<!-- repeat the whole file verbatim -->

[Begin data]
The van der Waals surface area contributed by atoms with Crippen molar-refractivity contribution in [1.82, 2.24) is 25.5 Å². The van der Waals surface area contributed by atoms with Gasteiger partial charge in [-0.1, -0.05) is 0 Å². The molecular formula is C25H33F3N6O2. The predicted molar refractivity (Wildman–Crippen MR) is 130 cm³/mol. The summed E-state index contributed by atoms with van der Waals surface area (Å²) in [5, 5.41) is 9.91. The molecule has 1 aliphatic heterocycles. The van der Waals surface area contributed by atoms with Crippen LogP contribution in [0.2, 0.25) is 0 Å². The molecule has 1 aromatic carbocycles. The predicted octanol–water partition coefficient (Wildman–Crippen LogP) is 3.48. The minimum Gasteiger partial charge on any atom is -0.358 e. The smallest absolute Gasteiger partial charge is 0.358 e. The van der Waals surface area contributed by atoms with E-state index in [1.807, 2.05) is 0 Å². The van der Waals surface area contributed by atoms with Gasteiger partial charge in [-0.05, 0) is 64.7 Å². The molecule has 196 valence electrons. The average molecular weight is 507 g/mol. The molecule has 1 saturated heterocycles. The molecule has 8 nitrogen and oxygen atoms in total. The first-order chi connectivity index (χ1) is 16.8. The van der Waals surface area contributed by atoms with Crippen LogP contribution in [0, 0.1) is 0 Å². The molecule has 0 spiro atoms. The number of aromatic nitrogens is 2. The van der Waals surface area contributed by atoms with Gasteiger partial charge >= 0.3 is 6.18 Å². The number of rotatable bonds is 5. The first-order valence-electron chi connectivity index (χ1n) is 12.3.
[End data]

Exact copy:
The van der Waals surface area contributed by atoms with Crippen molar-refractivity contribution in [1.82, 2.24) is 25.5 Å². The van der Waals surface area contributed by atoms with Gasteiger partial charge in [-0.1, -0.05) is 0 Å². The molecular formula is C25H33F3N6O2. The predicted molar refractivity (Wildman–Crippen MR) is 130 cm³/mol. The summed E-state index contributed by atoms with van der Waals surface area (Å²) in [5, 5.41) is 9.91. The molecule has 1 aliphatic heterocycles. The van der Waals surface area contributed by atoms with Crippen LogP contribution in [0.2, 0.25) is 0 Å². The molecule has 1 aromatic carbocycles. The predicted octanol–water partition coefficient (Wildman–Crippen LogP) is 3.48. The minimum Gasteiger partial charge on any atom is -0.358 e. The smallest absolute Gasteiger partial charge is 0.358 e. The van der Waals surface area contributed by atoms with E-state index in [1.807, 2.05) is 0 Å². The van der Waals surface area contributed by atoms with Gasteiger partial charge in [-0.05, 0) is 64.7 Å². The molecule has 196 valence electrons. The average molecular weight is 507 g/mol. The molecule has 1 saturated heterocycles. The molecule has 8 nitrogen and oxygen atoms in total. The first-order chi connectivity index (χ1) is 16.8. The van der Waals surface area contributed by atoms with Crippen LogP contribution in [0, 0.1) is 0 Å². The molecule has 0 spiro atoms. The number of aromatic nitrogens is 2. The van der Waals surface area contributed by atoms with Gasteiger partial charge >= 0.3 is 6.18 Å². The number of rotatable bonds is 5. The first-order valence-electron chi connectivity index (χ1n) is 12.3.